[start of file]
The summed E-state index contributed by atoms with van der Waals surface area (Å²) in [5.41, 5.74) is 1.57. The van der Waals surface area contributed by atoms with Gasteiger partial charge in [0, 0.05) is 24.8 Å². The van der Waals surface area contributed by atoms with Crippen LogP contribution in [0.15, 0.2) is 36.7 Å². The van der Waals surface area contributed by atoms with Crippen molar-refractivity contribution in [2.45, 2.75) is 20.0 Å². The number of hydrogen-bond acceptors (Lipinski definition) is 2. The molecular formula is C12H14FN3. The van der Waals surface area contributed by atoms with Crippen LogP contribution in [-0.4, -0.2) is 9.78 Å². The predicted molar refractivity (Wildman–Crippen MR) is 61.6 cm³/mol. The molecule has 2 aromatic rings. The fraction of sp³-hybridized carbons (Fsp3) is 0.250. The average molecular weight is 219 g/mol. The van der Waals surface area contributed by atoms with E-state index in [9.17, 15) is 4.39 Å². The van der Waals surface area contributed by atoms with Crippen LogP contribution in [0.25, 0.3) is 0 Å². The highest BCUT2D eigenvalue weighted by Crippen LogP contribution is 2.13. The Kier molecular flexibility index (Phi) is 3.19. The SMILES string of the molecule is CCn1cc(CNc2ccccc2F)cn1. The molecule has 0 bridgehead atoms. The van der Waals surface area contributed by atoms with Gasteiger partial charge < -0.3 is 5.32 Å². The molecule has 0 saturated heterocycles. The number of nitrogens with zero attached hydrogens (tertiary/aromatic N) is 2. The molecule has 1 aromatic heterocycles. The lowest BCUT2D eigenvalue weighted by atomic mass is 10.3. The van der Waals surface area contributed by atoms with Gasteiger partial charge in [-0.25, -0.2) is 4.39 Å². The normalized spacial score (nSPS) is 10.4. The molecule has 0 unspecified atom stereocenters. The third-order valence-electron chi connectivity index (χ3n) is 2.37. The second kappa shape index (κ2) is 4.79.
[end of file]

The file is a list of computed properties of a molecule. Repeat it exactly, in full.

The summed E-state index contributed by atoms with van der Waals surface area (Å²) in [5.41, 5.74) is 1.57. The van der Waals surface area contributed by atoms with Gasteiger partial charge in [0, 0.05) is 24.8 Å². The van der Waals surface area contributed by atoms with Crippen LogP contribution in [0.15, 0.2) is 36.7 Å². The van der Waals surface area contributed by atoms with Crippen molar-refractivity contribution in [2.45, 2.75) is 20.0 Å². The number of hydrogen-bond acceptors (Lipinski definition) is 2. The molecular formula is C12H14FN3. The van der Waals surface area contributed by atoms with Crippen LogP contribution in [-0.4, -0.2) is 9.78 Å². The predicted molar refractivity (Wildman–Crippen MR) is 61.6 cm³/mol. The molecule has 2 aromatic rings. The fraction of sp³-hybridized carbons (Fsp3) is 0.250. The average molecular weight is 219 g/mol. The van der Waals surface area contributed by atoms with E-state index in [9.17, 15) is 4.39 Å². The van der Waals surface area contributed by atoms with Crippen LogP contribution in [0.25, 0.3) is 0 Å². The highest BCUT2D eigenvalue weighted by Crippen LogP contribution is 2.13. The Kier molecular flexibility index (Phi) is 3.19. The SMILES string of the molecule is CCn1cc(CNc2ccccc2F)cn1. The molecule has 0 bridgehead atoms. The van der Waals surface area contributed by atoms with Gasteiger partial charge < -0.3 is 5.32 Å². The molecule has 0 saturated heterocycles. The number of nitrogens with zero attached hydrogens (tertiary/aromatic N) is 2. The molecule has 1 aromatic heterocycles. The lowest BCUT2D eigenvalue weighted by atomic mass is 10.3. The van der Waals surface area contributed by atoms with Gasteiger partial charge in [-0.25, -0.2) is 4.39 Å². The normalized spacial score (nSPS) is 10.4. The molecule has 0 unspecified atom stereocenters. The third-order valence-electron chi connectivity index (χ3n) is 2.37. The second kappa shape index (κ2) is 4.79.